A memoir of pasta making with Nana
Written by Jacey Hammond
I didn’t know my nana (my great-grandmother) for long. I was very young when she passed away but my family loves to reminisce about Sunday nights spent around her large wooden table. So in a way, I feel as though I’ve always known her.
My nana came to America from Italy when she was just three years old. As an immigrant she grew up picking vegetables with her family and later married my great-grandfather who owned a vegetable farm. The hours spent on the land inspired a life-long love for food and cooking.
My mom lived with my nana while she was in college and told me that one of her best memories from this time was hand rolling gnocchi with her. She would pay close attention to Nana’s hands so she could mimic them in order to make the dough as perfect as she did.
She described how Nana would construct a well of flour and add ricotta cheese to the middle. Using her tiny, strong hands, she would whisk until a firm dough formed. She’d separate it into four sections and roll the dough into snake-like tubes.
She and my mother would cut the tube of dough into bite-size pieces resembling miniature pillows. They used a fork to make a perfect indent into each gnocchi, or if they were feeling lazy, Nana would use her finger instead.
As a child, whenever I heard water sizzling in a pot and the fan blasting in the kitchen, I knew it was time for pasta. My mouth would water as my mom brought over her giant serving bowl of hot gnocchi. I’d gawk at the steam billowing from the pile of pasta and take in the aromas of butter and Parmigiano.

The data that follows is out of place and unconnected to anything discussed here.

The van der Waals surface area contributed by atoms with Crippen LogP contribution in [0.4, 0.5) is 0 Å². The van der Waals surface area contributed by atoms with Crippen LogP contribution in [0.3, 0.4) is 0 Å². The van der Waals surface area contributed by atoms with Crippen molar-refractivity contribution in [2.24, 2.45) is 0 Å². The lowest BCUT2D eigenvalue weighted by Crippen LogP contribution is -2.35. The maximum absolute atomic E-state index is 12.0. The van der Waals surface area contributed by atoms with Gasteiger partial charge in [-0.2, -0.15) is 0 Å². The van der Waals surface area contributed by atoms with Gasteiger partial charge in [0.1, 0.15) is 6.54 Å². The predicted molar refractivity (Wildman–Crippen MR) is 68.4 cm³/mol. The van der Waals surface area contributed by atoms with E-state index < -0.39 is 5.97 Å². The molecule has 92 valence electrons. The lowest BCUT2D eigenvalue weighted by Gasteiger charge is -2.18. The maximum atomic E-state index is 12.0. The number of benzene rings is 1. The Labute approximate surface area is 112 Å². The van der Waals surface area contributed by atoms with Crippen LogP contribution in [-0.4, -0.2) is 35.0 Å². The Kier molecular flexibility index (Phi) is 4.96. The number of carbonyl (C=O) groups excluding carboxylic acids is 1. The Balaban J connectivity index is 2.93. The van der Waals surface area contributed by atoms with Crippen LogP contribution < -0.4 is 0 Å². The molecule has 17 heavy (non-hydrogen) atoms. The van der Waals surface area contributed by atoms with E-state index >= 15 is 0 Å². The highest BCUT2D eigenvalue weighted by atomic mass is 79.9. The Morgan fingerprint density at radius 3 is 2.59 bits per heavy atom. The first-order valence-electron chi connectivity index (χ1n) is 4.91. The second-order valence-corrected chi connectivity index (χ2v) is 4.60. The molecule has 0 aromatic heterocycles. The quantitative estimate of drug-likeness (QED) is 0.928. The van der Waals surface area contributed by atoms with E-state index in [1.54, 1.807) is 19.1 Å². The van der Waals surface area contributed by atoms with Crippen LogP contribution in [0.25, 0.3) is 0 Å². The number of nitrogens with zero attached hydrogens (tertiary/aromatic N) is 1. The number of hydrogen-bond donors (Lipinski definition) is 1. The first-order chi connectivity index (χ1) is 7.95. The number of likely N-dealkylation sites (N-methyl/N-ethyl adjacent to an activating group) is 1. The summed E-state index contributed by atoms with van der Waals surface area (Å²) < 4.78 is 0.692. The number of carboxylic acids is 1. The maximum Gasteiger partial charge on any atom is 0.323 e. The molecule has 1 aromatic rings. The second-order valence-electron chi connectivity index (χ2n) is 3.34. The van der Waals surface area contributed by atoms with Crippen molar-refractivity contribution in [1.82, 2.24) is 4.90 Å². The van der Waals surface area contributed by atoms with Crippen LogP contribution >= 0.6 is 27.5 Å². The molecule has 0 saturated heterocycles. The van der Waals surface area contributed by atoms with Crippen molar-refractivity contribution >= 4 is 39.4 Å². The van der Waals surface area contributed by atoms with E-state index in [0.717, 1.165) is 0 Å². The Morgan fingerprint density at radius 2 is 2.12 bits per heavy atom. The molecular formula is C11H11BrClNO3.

When I was about 12, I took my first crack at making Nana’s gnocchi. My first experience cooking pasta from scratch was not as glorious as I thought it would be. I was bored. Kneading hurt my hands. It took forever. I just kept wondering ‘Why can’t we make cookies instead?’
When I got older I spent a semester in Florence, Italy. When I came back, I wanted to compare Nana’s gnocchi to the copious amounts of fresh pasta I had eaten abroad. I begged my mom to let me help her make some, but when we made the recipe this time, the newfound foodie in me couldn’t believe what we were actually doing.
I found out that Nana’s pasta is most certainly not gnocchi. The pasta is shaped like gnocchi, but it’s made with ricotta instead of potatoes. It was cavatelli we were making all along. I wondered, how could my Italian mother mix these varieties up? When I asked my her about it, she simply told me “Nana always called them gnocchis.”
So that was that.
That first time making pasta after my semester abroad was a disaster. We used semolina flour – the typical flour used for pasta making – but it ended up tasting rubbery. We tried a second time, this time mixing semolina and all-purpose flour. This method proved superior and it tasted like the dish I knew and loved growing up.
Salted to perfection, I loved the feeling of the chewy dough swimming alongside marinara sauce in my mouth. The cheese inside the dough allows the pasta to remain moist and flavorful. You could eat Nana’s gnocchi plain, without sauce, and still leave the dinner table feeling satisfied.
When I eat Nana’s gnocchi I can imagine her and my mom laughing together and doing the dishes; while my aunts and uncle argue in the background. With every bite, I visualize my family yelling and cackling around the 14-person table in her kitchen. Sharing nana’s gnocchi with my sisters and cousins makes me think of how the generation before us shared it, how we share it, and how we will share it in the future.
My mother and I still use the same custom-made pasta board my nana used for many years. When I was younger I would groan at the sight of my mother at the board singing oldies and covered in flour in the kitchen. But now, every time she breaks out that old board, I get butterflies in my stomach. Knowing that my mother’s hands and my nana’s worked together on the same pasta recipe for so many years gives me a connection to my heritage. Nana made food feel like home for my mother and her siblings, and somehow, she’s managed to do it again for me.
Jacey Hammond is a junior journalism major at Ithaca College and this semester’s editorial intern at Edible Finger Lakes. This Jersey girl loves to write, sing, bake, cook and explore the food scene in the FLX. Originally published in February 2020.